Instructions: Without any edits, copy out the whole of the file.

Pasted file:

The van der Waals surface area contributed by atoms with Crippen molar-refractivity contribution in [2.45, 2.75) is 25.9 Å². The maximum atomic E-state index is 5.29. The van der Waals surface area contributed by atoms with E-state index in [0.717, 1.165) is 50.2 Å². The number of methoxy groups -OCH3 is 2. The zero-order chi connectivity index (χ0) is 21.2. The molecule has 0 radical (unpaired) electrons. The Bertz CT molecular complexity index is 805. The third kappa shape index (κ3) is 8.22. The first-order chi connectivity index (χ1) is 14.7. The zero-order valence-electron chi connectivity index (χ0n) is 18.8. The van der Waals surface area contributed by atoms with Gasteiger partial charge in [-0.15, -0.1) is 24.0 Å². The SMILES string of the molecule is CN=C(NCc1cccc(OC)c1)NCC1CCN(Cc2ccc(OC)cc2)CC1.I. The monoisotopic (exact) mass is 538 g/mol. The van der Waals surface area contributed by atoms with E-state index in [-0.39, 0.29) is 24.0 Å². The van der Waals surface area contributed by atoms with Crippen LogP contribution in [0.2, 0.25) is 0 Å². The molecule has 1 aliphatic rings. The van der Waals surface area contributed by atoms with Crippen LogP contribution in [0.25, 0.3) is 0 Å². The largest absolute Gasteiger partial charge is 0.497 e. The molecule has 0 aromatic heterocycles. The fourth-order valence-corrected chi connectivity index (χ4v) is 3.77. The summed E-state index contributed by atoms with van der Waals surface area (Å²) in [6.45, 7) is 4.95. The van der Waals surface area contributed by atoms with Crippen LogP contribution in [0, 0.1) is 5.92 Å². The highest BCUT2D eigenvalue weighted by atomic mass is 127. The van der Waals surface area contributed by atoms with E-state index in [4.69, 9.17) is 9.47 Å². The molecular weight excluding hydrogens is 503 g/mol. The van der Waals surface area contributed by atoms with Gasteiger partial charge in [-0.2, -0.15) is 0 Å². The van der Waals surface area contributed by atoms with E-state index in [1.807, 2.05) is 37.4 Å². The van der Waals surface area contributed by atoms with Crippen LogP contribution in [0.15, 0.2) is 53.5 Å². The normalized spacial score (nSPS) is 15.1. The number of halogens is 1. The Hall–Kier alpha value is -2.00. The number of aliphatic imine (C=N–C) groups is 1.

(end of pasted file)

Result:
The van der Waals surface area contributed by atoms with Crippen molar-refractivity contribution in [2.45, 2.75) is 25.9 Å². The maximum atomic E-state index is 5.29. The van der Waals surface area contributed by atoms with E-state index in [0.717, 1.165) is 50.2 Å². The number of methoxy groups -OCH3 is 2. The zero-order chi connectivity index (χ0) is 21.2. The molecule has 0 radical (unpaired) electrons. The Bertz CT molecular complexity index is 805. The third kappa shape index (κ3) is 8.22. The first-order chi connectivity index (χ1) is 14.7. The zero-order valence-electron chi connectivity index (χ0n) is 18.8. The van der Waals surface area contributed by atoms with Gasteiger partial charge in [-0.15, -0.1) is 24.0 Å². The SMILES string of the molecule is CN=C(NCc1cccc(OC)c1)NCC1CCN(Cc2ccc(OC)cc2)CC1.I. The monoisotopic (exact) mass is 538 g/mol. The van der Waals surface area contributed by atoms with E-state index in [-0.39, 0.29) is 24.0 Å². The van der Waals surface area contributed by atoms with Crippen LogP contribution in [0.2, 0.25) is 0 Å². The molecule has 1 aliphatic rings. The van der Waals surface area contributed by atoms with Crippen LogP contribution in [0.25, 0.3) is 0 Å². The largest absolute Gasteiger partial charge is 0.497 e. The molecule has 0 aromatic heterocycles. The fourth-order valence-corrected chi connectivity index (χ4v) is 3.77. The summed E-state index contributed by atoms with van der Waals surface area (Å²) in [6.45, 7) is 4.95. The van der Waals surface area contributed by atoms with Crippen LogP contribution in [0, 0.1) is 5.92 Å². The highest BCUT2D eigenvalue weighted by atomic mass is 127. The van der Waals surface area contributed by atoms with E-state index in [4.69, 9.17) is 9.47 Å². The molecular weight excluding hydrogens is 503 g/mol. The van der Waals surface area contributed by atoms with Gasteiger partial charge in [-0.2, -0.15) is 0 Å². The van der Waals surface area contributed by atoms with E-state index in [1.807, 2.05) is 37.4 Å². The van der Waals surface area contributed by atoms with Crippen LogP contribution in [0.15, 0.2) is 53.5 Å². The normalized spacial score (nSPS) is 15.1. The number of halogens is 1. The Hall–Kier alpha value is -2.00. The number of aliphatic imine (C=N–C) groups is 1.